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More Meaning, Less Noise: 6 Tips for Better Benefits Communication

POSTED BY
Heidi Erdmann-Sullivan on September 12, 2017 10:30 AM

The glossy tri-fold brochure may soon be extinct.  The overstuffed packet? Its days are numbered, too. 

Benefits communications is no longer about distributing information through hard-copy handouts, printed posters and an annual benefits fair. It’s about a relationship built on relevance – constantly reinforced through multiple layers.  It all boils down to more meaning and less noise. 

Here are six tips for communicating your benefits programs more effectively.       

  1. Know your employees and how they listen
    With five generations in the workplace, the employee landscape is vast and varied – with benefits needs to match. There is some overlap between what each generation wants, but there are also distinct differences.  Understand who your employees are and what they need (check out this article that details benefits needs by generation and how to market to them).  The success of your benefits program hinges on its relevance in the lives of your employees. But versioning and delivery method is going to ensure each segment actually hears what's relevant to them.  Quirky and fun via social media might work great for Gen Z and Millennials, whereas Gen X  may want a relatable case study in a video or brief email.  Your Baby Boomers and Traditionals may prefer more formal facts in an old-school handout. 

    RELATED: Retention by Generation: What Matters Most

  2. Recognize life phases happen at different rates
    Remember that while employees might share a generation, the rate at which they experience life phases is different. So, while there are generalities that apply to each group, a deeper understanding of what’s happening in your employees’ individual lives is necessary.  Create a comprehensive composite through data from external partners, regular surveying, email and online chats, and in-person interactions.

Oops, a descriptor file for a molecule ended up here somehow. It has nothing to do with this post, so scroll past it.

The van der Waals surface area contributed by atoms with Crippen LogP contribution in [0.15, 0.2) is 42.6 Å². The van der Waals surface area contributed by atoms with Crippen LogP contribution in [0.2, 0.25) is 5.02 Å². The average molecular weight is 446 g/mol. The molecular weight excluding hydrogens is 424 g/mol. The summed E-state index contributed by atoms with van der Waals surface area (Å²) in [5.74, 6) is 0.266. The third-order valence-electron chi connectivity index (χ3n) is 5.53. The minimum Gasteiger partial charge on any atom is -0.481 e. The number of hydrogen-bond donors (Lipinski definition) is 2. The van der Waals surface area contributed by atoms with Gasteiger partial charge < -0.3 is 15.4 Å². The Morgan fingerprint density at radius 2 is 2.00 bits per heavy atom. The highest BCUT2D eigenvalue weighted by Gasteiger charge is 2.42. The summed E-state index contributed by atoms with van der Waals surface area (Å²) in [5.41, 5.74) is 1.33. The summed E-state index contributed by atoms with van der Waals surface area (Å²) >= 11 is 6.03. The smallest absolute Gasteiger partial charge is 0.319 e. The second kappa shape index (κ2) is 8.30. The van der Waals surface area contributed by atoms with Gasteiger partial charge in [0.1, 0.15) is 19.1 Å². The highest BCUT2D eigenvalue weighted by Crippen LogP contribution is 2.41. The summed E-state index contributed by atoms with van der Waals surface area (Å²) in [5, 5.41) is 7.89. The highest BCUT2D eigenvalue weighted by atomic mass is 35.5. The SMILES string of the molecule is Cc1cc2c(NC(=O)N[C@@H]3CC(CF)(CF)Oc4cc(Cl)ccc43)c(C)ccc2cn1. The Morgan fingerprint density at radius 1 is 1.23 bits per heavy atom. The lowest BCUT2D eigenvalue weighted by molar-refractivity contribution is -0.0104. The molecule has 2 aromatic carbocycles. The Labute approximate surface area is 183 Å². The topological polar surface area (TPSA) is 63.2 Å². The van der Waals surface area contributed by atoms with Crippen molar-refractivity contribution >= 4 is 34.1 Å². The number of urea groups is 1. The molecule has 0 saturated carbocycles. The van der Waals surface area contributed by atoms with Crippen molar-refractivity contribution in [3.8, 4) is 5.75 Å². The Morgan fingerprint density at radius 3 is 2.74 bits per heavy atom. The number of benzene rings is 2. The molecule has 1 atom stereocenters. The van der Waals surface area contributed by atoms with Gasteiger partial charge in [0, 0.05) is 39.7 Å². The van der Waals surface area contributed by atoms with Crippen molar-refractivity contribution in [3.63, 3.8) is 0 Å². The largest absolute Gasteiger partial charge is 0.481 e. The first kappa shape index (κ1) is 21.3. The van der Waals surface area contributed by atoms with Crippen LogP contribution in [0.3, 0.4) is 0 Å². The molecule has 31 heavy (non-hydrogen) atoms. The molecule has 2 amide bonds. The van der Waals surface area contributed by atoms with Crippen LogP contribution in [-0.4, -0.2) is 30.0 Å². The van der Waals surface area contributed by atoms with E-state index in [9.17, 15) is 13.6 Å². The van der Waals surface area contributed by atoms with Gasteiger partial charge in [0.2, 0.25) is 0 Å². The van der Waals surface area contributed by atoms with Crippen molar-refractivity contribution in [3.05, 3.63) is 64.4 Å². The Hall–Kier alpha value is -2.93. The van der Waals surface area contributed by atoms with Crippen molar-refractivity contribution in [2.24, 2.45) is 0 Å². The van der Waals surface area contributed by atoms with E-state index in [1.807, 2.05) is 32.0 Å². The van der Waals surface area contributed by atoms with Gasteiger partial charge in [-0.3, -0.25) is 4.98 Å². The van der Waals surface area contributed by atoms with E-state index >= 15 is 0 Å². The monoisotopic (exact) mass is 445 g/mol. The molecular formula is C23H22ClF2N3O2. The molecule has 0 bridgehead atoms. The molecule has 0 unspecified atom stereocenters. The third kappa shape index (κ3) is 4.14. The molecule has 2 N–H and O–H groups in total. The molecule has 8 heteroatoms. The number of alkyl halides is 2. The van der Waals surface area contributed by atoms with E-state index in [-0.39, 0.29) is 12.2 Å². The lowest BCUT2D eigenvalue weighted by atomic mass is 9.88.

3. Research which methods work 
    Most organizations are still relying heavily on passive sources for disseminating HR information, including intranets, call centers and the traditional packet during onboarding.  But 48 percent of HR professionals report their employees simply aren't reading written information, and 46 percent report they have difficulty getting employees' attention with their communications.¹  Those companies who are actively bringing relevant information in layered, interactive formats are experiencing higher engagement and utilization.  A recent survey from Aptitude Research Partners shows that the most useful employee communication (combined reporting as highly valuable/somewhat valuable) methods are as follows: Email – 92 percent, Seminars – 85 percent, Interactive Content - 74 percent, and Webinars – 69 percent.  Video and SMS continue to gain popularity at 67 and 55 percent, respectively. ² 

  4. Keep it simple, sincere and transparent
    Consumerism is transforming the workplace and the way employees expect to interact with their employers. Employees want the same simplicity in transactions, sincerity in communication, and transparency in decision-making from HR that they’re able to find in their consumer experiences in the outside world.  Don’t be afraid to be honest with employees when it comes to the selection process for benefits programs.  Every organization has limitations that impact benefits selection. The more open you are about what the company is doing to provide the very best available in the market within those restrictions, the more receptive your employees will be.